Accessibility for Ontarians with Disabilities Act (AODA)


The AODA was created with the intent to make Ontario a more accessible place to live and work, by clearly identifying, removing and preventing barriers for persons with disabilities. Making Ontario more accessible for people with disabilities creates a win-win situation for both businesses and customers.

Through this piece of legislation, five standards have been developed which place mandatory requirements on private and public sector businesses with at least one employee in Ontario. These standards are: Customer Service; Information and Communication; Employment, Transportation; and Built Environment.

Accessibility is not just for customers with disabilities but also for families visiting an establishment or place of business, older customers with different needs and potentially any customer in one way or another.

Most people think of disabilities as physical disabilities such as an individual who uses a wheelchair. In fact, there are numerous other disabilities including many that are invisible or episodic and disabilities can vary in degree and seriousness. Regardless of the severity of the disability, disabilities include vision, hearing, deaf-blind, physical, speech or language, mental health, intellectual, development and learning.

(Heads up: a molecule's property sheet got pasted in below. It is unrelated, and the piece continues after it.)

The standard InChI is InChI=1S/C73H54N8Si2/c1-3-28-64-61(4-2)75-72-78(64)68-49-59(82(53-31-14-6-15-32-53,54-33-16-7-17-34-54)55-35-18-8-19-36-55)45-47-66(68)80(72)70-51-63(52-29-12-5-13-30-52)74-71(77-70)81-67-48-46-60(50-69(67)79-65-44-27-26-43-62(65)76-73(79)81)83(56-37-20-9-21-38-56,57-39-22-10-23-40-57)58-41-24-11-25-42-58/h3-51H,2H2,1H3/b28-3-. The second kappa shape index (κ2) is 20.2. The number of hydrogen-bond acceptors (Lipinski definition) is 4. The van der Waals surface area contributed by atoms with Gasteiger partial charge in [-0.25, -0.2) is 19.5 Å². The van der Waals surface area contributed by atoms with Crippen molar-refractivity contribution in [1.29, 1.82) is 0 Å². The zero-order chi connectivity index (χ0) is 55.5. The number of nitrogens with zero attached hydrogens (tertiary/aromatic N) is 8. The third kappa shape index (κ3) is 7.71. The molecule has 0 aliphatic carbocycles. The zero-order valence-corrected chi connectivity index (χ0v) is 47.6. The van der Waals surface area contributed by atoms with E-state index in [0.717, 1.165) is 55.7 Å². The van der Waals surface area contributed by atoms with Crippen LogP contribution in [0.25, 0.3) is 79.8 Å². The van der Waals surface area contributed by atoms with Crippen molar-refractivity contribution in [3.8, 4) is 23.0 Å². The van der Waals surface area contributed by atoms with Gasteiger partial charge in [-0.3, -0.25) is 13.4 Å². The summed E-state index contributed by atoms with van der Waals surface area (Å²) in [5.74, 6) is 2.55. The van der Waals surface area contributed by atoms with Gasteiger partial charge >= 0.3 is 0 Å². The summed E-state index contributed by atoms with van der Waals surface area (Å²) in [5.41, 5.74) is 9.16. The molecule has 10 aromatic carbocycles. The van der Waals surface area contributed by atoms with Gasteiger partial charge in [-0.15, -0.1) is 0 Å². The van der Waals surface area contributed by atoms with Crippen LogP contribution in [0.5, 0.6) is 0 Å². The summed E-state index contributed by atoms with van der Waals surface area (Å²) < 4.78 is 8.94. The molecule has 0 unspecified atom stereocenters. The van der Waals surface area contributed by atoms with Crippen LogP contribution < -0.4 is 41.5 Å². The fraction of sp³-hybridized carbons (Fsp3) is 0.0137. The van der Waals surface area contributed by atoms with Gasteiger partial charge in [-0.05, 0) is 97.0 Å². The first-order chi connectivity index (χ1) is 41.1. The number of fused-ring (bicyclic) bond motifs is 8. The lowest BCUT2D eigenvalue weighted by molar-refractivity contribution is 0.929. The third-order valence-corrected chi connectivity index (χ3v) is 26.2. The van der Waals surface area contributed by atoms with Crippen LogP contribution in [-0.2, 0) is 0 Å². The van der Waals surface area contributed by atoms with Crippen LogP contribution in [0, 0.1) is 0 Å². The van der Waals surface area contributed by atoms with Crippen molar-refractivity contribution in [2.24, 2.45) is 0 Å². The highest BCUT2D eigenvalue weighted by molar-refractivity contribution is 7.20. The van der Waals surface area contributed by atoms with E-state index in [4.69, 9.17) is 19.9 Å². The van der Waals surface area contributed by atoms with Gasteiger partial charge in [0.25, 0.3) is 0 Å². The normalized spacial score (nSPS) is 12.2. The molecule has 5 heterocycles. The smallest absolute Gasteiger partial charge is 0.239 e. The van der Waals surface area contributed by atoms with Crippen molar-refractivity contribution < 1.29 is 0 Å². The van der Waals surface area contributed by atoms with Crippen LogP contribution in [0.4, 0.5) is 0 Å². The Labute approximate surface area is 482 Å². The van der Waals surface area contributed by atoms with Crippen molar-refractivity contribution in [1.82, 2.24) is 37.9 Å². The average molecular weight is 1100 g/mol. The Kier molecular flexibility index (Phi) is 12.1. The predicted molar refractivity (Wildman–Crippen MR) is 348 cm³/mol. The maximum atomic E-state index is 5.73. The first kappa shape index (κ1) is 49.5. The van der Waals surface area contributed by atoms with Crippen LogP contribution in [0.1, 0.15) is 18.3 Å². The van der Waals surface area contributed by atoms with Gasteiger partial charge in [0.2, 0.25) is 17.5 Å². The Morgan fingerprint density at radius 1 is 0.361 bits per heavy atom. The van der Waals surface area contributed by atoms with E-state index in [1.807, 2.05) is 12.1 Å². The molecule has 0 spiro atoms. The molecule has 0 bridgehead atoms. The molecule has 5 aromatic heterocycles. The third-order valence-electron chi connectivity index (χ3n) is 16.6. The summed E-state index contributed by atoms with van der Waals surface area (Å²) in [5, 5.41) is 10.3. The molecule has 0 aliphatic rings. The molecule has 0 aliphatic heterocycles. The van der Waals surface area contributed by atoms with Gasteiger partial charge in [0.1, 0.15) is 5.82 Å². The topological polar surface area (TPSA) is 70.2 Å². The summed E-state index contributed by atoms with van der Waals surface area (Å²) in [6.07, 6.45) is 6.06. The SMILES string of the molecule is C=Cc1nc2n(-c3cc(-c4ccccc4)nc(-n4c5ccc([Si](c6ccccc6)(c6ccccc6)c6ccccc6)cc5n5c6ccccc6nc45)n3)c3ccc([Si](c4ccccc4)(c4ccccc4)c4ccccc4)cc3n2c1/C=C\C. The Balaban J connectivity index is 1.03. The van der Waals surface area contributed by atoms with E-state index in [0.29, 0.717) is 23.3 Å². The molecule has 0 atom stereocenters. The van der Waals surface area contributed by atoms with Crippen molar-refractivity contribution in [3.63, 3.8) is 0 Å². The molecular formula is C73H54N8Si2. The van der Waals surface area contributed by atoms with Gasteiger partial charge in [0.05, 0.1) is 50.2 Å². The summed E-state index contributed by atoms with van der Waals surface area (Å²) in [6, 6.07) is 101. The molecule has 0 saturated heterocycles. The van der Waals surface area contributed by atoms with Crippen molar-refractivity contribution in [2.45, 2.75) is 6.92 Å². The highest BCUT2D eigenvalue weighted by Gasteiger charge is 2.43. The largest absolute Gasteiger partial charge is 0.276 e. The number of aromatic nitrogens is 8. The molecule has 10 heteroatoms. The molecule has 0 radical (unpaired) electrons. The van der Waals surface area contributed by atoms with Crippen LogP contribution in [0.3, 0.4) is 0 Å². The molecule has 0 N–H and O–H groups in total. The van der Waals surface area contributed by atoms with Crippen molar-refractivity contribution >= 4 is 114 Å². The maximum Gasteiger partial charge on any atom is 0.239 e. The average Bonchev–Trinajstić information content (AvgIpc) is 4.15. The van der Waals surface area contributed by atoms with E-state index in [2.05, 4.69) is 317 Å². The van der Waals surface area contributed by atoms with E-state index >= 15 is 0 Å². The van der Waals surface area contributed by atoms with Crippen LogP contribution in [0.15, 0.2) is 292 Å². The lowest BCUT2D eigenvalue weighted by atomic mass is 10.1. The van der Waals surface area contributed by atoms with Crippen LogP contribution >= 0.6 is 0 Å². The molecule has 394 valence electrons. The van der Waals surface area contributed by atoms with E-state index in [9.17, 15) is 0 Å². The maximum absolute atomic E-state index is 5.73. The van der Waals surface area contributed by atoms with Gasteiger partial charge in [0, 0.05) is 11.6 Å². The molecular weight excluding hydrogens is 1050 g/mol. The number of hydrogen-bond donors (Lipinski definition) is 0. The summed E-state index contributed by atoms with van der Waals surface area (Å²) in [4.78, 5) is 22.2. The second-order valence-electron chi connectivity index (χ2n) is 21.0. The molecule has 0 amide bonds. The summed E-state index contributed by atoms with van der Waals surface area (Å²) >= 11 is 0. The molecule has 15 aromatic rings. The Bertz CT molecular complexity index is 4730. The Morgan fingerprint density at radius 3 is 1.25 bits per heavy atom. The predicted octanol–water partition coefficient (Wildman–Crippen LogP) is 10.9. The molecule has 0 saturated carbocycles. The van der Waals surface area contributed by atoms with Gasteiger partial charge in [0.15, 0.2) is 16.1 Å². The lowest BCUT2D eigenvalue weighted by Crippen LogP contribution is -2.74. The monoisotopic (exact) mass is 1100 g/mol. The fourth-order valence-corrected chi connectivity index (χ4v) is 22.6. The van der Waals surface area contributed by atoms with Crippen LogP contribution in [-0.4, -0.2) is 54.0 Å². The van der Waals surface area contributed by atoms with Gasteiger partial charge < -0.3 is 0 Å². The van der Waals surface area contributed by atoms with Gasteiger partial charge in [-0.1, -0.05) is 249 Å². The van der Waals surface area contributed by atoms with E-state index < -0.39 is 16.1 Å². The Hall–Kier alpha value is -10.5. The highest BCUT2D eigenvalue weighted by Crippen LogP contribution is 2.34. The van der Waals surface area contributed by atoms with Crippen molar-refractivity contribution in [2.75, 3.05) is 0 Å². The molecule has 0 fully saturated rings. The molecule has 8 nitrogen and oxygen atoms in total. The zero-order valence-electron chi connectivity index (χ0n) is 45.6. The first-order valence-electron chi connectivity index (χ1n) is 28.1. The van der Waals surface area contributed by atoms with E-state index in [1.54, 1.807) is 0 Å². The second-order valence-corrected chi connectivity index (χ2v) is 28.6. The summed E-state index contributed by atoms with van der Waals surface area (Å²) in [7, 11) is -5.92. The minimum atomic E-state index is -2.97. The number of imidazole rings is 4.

According to current statistics, 1 in 7 Ontarians currently have a disability. This is expected to grow to 1 in 5 in the next 20 years. Less than 2% of Canadians with a disability require the use of a wheelchair. The majority of disabilities are not readily apparent and may include invisible disabilities such as: anxiety, asthma, developmental disabilities and diabetes.

Businesses with improved accessibility will appeal to a wider range of visitors ensuring they are accessible by anyone.

Businesses who adopt the changes detailed within the AODA, and are adaptable to this change will gain an important opportunity of tapping into a larger market by offering all customers the ability to access its goods and services. Breaking down barriers is not only legally required, but makes great business sense.

Improving accessibility will mean that more people will have access to shops, stores, goods, services, restaurants, hotels, motels and attractions. Increasing communication so that the needs of your customers are considered is not only a best business practice but will also ensure business owners are aware of and responsive to customer requirements.